On Tuesday, EPA Administrator Lisa Jackson and Philadelphia Mayor Michael Nutter signed an agreement that they say will lead to cleaner waters and a stronger economy for the City of Philadelphia. Jackson said the partnership will serve as a model for communities across the nation.
Instead of building more tunnels and pumping stations, the "Green City, Clean Waters" project is turning some of the city's hardened surfaces -- roofs, roads and other paved areas -- into "green areas" that absorb water or release it more slowly into storm drains.
The green technologies include planters along curbs and sidewalks; rain gardens and storm water "wetlands"; rain barrels under downspouts; green roofs; and porous paving materials. One project involves "greening" a city school's playground as part of the student's science curriculum.
For its part, the EPA is offering the city encouragement and support. It has agreed to help the city identify superior green-infrastructure designs and provide technical expertise. It also will "help remove barriers to innovation" in the city's plan.
The project will result in clean and beautiful waterways, a healthier environment and increased community value, Mayor Nutter said. "Where other cities are challenged by very expensive commitments for tunnels, tanks and other gray infrastructure, we have worked with the state and the EPA to take this greener, more fiscally prudent approach that will realize multiple benefits.”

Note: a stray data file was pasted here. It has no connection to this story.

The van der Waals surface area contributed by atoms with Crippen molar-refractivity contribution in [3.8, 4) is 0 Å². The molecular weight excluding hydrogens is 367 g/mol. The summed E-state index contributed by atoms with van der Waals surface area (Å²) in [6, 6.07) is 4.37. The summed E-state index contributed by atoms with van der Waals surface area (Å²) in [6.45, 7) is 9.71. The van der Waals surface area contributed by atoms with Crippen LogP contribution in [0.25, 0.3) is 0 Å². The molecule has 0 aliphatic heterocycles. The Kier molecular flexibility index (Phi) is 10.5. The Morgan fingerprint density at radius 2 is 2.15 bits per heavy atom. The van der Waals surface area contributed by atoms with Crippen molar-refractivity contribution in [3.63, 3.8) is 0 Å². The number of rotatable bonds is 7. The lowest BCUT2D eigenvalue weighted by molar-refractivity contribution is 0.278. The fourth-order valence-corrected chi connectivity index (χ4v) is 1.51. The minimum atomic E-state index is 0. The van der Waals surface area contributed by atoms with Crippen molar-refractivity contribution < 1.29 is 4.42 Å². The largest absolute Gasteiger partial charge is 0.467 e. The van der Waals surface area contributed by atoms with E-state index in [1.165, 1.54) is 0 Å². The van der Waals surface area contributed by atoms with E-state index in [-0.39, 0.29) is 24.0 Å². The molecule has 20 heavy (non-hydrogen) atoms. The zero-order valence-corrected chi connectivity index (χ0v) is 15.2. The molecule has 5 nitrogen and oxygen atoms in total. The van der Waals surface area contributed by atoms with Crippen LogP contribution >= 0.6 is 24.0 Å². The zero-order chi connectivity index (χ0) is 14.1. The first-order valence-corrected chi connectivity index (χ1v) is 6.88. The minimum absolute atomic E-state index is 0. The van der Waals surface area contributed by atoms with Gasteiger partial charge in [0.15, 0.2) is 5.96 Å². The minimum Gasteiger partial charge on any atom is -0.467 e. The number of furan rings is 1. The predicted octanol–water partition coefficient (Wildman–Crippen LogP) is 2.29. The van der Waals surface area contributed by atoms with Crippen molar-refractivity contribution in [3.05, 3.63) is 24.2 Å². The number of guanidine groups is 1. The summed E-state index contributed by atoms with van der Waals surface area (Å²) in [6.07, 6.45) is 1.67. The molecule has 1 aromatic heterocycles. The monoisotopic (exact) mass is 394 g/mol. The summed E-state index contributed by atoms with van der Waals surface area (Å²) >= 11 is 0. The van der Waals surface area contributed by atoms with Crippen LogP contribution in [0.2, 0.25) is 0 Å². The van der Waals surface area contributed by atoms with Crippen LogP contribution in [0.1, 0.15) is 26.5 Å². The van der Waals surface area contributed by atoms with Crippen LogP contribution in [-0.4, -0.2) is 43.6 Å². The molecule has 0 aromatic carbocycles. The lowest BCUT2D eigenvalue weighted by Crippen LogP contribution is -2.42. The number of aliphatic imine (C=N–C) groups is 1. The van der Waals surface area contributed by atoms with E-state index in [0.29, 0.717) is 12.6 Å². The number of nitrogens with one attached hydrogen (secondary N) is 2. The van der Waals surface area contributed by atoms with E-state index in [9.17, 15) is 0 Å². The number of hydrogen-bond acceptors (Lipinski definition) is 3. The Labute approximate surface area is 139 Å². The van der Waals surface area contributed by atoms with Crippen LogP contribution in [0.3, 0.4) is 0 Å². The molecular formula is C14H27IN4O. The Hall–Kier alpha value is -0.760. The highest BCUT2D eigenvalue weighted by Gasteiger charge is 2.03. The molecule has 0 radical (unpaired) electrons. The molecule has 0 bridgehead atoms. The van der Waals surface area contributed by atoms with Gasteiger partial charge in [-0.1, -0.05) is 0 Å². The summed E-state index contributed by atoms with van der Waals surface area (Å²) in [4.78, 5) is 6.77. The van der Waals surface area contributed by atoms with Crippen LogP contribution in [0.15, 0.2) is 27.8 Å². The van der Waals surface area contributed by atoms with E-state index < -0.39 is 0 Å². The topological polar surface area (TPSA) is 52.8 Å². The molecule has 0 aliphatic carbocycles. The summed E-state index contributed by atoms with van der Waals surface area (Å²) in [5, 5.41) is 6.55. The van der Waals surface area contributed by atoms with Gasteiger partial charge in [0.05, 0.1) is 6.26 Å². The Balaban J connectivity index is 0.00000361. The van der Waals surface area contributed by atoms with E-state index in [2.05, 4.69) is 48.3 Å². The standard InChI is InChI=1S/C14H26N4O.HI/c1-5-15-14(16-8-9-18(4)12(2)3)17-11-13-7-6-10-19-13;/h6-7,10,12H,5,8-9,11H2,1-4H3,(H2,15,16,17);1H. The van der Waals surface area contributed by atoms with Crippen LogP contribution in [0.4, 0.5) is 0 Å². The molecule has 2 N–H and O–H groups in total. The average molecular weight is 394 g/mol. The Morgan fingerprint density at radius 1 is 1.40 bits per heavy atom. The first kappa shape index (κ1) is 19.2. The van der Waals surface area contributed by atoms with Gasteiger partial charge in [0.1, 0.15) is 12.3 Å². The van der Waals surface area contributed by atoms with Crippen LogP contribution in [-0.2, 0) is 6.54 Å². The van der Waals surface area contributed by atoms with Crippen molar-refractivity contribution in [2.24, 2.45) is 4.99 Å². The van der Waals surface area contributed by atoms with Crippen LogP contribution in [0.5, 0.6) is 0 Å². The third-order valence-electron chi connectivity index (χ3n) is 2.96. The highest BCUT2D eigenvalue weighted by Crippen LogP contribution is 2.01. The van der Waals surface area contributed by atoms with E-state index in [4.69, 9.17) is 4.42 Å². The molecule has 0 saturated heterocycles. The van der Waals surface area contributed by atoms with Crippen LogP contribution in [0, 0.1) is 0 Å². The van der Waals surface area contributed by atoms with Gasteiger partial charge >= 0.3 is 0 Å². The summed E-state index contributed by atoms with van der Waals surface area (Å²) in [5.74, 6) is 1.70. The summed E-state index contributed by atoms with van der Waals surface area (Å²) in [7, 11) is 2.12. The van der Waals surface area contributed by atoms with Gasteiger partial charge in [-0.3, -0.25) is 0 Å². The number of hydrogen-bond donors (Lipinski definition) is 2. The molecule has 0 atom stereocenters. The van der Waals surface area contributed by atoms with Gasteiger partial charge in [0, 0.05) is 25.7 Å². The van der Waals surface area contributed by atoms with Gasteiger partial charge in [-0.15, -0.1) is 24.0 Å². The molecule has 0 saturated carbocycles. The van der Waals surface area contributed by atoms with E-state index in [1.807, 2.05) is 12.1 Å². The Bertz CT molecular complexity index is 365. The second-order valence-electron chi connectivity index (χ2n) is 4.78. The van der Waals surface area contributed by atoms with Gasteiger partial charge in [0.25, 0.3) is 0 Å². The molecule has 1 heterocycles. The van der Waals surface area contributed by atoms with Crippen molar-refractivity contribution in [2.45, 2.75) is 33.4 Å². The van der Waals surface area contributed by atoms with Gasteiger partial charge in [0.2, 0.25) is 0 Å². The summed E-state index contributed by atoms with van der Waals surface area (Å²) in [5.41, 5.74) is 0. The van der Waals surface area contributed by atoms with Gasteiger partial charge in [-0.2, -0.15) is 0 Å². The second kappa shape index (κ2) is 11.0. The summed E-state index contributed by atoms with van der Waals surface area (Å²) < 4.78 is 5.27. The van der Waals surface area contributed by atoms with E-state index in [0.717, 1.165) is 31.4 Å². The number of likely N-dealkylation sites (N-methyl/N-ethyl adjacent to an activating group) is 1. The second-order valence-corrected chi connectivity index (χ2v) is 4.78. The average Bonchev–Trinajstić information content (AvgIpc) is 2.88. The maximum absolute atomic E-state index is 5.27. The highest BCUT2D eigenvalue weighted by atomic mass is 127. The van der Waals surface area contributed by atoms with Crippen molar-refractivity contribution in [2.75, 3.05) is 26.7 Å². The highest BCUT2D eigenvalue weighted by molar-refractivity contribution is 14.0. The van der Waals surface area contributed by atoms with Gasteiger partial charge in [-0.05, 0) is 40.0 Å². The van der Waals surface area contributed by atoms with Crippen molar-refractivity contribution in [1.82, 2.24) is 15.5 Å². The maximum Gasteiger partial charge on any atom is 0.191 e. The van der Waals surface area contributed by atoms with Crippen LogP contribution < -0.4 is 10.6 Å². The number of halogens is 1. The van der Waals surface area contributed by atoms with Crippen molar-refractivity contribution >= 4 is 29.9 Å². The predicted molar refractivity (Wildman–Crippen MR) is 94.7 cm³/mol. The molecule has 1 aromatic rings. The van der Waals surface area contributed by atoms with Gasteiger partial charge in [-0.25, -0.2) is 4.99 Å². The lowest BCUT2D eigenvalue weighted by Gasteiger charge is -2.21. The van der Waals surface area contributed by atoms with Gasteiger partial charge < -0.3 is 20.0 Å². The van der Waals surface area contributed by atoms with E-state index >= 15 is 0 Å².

“The signing of this monumental agreement is a transformative step for urban environmental policy in the United States,” said U.S. Rep. Allyson Schwartz (D-Pa.). “Philadelphia and the EPA's forward-looking collaboration on storm water runoff will help strengthen economic development, protect our drinking water and should serve as a model for cities around the country.”
The Philadelphia Water Department developed the "Green City, Clean Waters" plan in 2009 "to provide a clear pathway to a sustainable future while strengthening the utility, broadening its mission, and complying with environmental laws and regulations."
Water customers will bear much of the cost, by paying a storm water runoff fee that is based on how much "impervious surface" a property has.